Sony is not well known for making smartphones or cameras, but it’s playing a larger role in those industries than than many people may be aware: the company’s image sensor business has been growing in recent years. In 2014, Sony manufactured 40% of all the sensors sold across the globe.
The Wall Street Journal has published a fascinating look at how Sony is banking on image sensor manufacturing as one of the core pillars of the company. Instead of focusing on selling Sony-branded electronics, as the company did in past decades, Sony is now working at getting its technologies inside other companies’ hit products.
For example, every iPhone 6 contains two camera sensors made by Sony, and every sale of the phone generates up to $20 for the company, according to the WSJ report.
The latest iPhone and Samsung Galaxy smartphones both contain Sony camera sensors.
Back in February, Sony sorted its different businesses into three tiers depending on priority. Image sensors was placed into the highest tier, and Sony says it’s investing over $1 billion in its sensor factories in order to meet global demand. Sony’s camera business fell into the middle tier.
Although its own cameras may not be the company’s top priority now, photographers have a friend at the top: Sony’s CEO, Kazuo Hirai, reportedly refers to himself as a “camera nut.”
It just remains to be seen whether Sony can remain the leader in image sensors in both quantity and quality. If it can, Sony will have established itself as one of the cornerstones of the world of digital photography.
Tags: Sony, Photo, Photography, NAB, Photo Assistant, Photographers Assistant, Digital Tech, DIT, Photo Production
Today Leica has announced the new M Monochom (type 246) camera, a follow up to the M Monochrome black-and-white shooting rangefinder. The new digital camera boasts a faster Maestro image processor, 2 GB buffer memory, 24-megapixel black-and-white full-frame sensor, live-view zoom, focus peaking, and 1080p Full-HD video.
The M Monochroms claim to fame is being the first and only digital camera that produces only black and white images without any processing. Leica claims that their camera, without the hindrance of color, provides better images. According to Leica, "The result is 100 percent sharper images with brilliance and detail contrast that far exceeds what color photography can do."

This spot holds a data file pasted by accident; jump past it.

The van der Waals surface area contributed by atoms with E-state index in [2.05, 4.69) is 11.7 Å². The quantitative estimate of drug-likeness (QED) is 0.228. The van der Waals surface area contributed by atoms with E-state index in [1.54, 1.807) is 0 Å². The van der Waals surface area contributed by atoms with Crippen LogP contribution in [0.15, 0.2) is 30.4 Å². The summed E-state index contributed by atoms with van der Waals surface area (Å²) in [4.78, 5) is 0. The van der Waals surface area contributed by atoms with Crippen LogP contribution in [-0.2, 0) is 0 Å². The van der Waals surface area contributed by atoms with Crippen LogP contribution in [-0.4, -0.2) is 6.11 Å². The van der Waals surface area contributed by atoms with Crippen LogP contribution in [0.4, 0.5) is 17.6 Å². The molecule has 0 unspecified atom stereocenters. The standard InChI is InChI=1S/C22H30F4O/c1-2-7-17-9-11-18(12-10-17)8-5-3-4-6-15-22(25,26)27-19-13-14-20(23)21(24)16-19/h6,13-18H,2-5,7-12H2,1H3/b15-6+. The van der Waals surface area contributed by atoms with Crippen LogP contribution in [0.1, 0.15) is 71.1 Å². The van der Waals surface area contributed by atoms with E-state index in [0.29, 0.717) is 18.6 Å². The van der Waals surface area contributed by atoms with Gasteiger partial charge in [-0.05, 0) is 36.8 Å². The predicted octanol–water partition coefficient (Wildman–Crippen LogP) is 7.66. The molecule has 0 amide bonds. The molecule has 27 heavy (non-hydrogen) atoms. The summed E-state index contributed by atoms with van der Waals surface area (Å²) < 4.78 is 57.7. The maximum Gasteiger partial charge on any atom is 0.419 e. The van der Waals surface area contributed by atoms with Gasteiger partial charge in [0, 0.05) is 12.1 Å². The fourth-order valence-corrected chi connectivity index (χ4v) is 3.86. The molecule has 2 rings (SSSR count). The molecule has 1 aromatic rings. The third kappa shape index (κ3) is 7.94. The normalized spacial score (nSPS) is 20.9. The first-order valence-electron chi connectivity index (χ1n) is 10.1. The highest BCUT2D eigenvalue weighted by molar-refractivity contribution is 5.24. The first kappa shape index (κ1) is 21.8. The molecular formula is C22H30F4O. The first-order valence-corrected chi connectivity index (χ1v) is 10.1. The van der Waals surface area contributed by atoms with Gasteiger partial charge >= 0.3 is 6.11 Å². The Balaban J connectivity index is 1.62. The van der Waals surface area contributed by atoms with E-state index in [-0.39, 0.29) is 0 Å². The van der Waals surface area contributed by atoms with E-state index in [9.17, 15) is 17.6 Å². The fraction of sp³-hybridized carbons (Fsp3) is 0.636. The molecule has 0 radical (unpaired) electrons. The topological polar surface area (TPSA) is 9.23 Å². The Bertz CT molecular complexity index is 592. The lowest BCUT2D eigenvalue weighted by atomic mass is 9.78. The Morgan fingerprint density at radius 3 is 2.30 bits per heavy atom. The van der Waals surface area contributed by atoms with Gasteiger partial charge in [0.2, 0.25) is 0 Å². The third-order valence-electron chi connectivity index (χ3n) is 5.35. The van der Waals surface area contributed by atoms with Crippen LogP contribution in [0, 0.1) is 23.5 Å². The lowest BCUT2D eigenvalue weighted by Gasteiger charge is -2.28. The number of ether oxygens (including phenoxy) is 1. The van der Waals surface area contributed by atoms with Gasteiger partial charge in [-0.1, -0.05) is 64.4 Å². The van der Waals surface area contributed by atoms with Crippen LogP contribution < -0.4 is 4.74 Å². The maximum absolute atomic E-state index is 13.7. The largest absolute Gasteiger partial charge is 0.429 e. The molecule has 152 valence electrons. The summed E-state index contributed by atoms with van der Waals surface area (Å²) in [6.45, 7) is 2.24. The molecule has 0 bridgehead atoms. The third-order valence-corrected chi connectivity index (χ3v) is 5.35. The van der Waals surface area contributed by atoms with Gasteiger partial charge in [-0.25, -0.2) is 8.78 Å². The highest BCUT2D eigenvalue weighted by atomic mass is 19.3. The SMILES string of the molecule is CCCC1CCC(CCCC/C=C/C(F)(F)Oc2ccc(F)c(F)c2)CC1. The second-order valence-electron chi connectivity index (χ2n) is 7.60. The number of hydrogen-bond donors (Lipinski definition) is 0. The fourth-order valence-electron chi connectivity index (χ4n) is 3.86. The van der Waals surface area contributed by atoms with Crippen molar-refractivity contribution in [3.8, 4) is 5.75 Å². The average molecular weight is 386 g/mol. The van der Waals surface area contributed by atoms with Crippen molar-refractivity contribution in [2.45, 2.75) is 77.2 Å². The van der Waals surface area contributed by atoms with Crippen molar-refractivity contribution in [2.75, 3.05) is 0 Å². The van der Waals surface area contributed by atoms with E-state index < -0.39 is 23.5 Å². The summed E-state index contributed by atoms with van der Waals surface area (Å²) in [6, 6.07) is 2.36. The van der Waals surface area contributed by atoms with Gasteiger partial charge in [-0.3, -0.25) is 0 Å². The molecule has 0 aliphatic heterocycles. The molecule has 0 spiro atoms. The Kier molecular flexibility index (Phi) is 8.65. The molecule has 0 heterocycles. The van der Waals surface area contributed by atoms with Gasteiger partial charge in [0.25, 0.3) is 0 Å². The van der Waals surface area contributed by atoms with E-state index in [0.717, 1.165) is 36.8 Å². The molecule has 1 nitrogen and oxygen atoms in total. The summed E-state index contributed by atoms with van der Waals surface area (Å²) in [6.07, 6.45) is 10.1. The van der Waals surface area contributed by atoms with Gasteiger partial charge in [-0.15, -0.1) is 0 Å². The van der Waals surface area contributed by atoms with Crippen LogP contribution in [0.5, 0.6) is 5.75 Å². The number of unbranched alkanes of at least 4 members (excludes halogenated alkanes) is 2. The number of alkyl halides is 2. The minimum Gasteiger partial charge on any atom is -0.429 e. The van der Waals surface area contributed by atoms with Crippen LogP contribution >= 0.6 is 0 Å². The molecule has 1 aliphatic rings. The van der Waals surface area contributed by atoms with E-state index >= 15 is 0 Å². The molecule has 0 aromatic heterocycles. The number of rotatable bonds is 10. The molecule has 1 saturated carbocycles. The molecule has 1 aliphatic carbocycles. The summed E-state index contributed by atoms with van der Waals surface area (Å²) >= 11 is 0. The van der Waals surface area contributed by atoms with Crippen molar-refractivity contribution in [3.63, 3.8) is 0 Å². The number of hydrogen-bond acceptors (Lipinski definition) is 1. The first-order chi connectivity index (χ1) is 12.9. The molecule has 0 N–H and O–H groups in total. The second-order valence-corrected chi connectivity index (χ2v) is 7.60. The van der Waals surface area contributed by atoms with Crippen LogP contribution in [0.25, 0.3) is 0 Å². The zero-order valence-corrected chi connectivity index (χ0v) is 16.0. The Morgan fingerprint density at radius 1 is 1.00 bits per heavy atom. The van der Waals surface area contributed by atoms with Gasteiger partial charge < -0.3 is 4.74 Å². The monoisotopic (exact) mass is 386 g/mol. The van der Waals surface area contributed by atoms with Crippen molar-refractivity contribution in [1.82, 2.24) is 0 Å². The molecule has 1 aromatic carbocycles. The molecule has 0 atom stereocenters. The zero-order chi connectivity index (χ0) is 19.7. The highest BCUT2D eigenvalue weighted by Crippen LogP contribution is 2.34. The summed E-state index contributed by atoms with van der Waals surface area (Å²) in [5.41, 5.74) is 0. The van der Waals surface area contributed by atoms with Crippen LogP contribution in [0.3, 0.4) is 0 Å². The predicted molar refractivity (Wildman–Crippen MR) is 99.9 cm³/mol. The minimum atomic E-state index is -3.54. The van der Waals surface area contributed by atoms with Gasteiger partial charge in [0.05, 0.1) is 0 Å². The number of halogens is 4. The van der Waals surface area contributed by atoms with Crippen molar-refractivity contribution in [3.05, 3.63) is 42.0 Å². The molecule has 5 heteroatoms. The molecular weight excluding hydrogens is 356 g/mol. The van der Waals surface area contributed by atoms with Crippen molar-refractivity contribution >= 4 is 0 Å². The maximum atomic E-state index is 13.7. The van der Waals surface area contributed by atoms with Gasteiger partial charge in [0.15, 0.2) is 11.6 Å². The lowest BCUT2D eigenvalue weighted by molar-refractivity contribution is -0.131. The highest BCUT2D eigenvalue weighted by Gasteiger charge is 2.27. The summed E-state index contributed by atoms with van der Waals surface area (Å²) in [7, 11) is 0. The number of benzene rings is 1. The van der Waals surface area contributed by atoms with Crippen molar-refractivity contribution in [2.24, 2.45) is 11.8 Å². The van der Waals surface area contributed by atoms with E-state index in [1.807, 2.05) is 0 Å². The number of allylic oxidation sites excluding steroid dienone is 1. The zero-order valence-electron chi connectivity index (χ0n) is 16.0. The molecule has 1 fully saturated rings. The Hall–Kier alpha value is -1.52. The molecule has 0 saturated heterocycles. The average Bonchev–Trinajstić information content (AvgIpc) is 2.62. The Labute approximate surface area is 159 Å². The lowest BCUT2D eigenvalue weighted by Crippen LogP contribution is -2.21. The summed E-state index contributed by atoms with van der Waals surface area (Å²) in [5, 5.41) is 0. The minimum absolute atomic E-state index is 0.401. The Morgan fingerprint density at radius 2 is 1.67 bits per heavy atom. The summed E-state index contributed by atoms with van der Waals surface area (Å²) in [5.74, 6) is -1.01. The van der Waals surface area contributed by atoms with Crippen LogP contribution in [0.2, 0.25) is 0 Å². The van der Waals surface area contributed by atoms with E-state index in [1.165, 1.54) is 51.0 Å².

The improvements to the processor allow for up to 3 times faster shooting and viewing on its beautiful 3-inch 921k-dot LCD screen. They've also added full-HD filming, 10x live-view zoom, and focus peaking, which reveals sharply focused edges with color highlights. Other improvements over the predecessor include a new CMOS sensor, a departure from the previous generations CCD sensor. The new sensor allows for a substantial bump in ISO range, which is capped at 25,000.
There is a video featuring Ragnar Axelsson using the new Monochrom here: https://vimeo.com/126365311
It should be noted that this camera will ONLY shoot B&W still and video and with an MSRP of $7,450 it will be the well off that like toys that this camera will appeal to. The rest of us will be content to change to B&W in Photoshop or use a Capture One Pro styles pre-set. The Leica M Monochrom type 246 will be available in May as can be pre-ordered now.
Tags: Leica, B&W, Photo, Photography, NAB, Photo Assistant, Photographers Assistant, Digital Tech, DIT, Photo Production
RedShark News' David Shapton reports from Avid's press conference this weekend which heralded several important announcements and updates. He writes, "The Avid press conference on Saturday morning was a fascinating confirmation that we live in a time of extreme technological change and that Avid is now an IT company - and it makes more audio than video hardware. It also announced first thing on Monday morning that it's spending around $60m buying realtime graphics company Orad...Essentially, with the exception of its hardware, Avid's products are becoming services, available from the internet."
Read the full story here.
Tags: Avid, Photo, Photography, NAB, Photo Assistant, Photographers Assistant, Digital Tech, DIT, Photo Production, Video editing, NLE
Avid recently announced a free version of it’s popular video editing software. Media Composer | First is coming sometime in 2015, but has released some information on what to expect.